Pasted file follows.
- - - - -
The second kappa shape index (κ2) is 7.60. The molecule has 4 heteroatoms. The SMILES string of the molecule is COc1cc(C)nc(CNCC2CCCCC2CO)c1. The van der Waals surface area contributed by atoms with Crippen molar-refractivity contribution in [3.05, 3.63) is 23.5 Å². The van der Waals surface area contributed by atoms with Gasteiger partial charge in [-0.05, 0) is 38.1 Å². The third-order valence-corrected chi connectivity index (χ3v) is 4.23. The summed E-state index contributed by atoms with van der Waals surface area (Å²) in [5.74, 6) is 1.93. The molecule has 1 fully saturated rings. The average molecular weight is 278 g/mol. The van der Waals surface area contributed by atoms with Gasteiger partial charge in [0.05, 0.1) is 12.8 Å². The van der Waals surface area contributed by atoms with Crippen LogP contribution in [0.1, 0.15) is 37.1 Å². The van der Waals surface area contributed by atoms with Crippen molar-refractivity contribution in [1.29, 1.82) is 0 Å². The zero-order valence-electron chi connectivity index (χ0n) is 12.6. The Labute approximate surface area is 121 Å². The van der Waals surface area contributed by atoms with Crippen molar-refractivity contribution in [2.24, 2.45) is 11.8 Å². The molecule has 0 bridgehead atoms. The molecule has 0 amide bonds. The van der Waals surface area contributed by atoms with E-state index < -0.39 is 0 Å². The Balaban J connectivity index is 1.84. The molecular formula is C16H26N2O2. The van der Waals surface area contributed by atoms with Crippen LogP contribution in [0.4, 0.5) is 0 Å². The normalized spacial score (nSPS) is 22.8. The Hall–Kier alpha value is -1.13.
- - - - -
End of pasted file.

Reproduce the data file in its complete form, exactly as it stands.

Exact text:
The second kappa shape index (κ2) is 7.60. The molecule has 4 heteroatoms. The SMILES string of the molecule is COc1cc(C)nc(CNCC2CCCCC2CO)c1. The van der Waals surface area contributed by atoms with Crippen molar-refractivity contribution in [3.05, 3.63) is 23.5 Å². The van der Waals surface area contributed by atoms with Gasteiger partial charge in [-0.05, 0) is 38.1 Å². The third-order valence-corrected chi connectivity index (χ3v) is 4.23. The summed E-state index contributed by atoms with van der Waals surface area (Å²) in [5.74, 6) is 1.93. The molecule has 1 fully saturated rings. The average molecular weight is 278 g/mol. The van der Waals surface area contributed by atoms with Gasteiger partial charge in [0.05, 0.1) is 12.8 Å². The van der Waals surface area contributed by atoms with Crippen LogP contribution in [0.1, 0.15) is 37.1 Å². The van der Waals surface area contributed by atoms with Crippen molar-refractivity contribution in [1.29, 1.82) is 0 Å². The zero-order valence-electron chi connectivity index (χ0n) is 12.6. The Labute approximate surface area is 121 Å². The van der Waals surface area contributed by atoms with Crippen molar-refractivity contribution in [2.24, 2.45) is 11.8 Å². The molecule has 0 bridgehead atoms. The molecule has 0 amide bonds. The van der Waals surface area contributed by atoms with E-state index < -0.39 is 0 Å². The Balaban J connectivity index is 1.84. The molecular formula is C16H26N2O2. The van der Waals surface area contributed by atoms with Crippen LogP contribution in [0.4, 0.5) is 0 Å². The normalized spacial score (nSPS) is 22.8. The Hall–Kier alpha value is -1.13.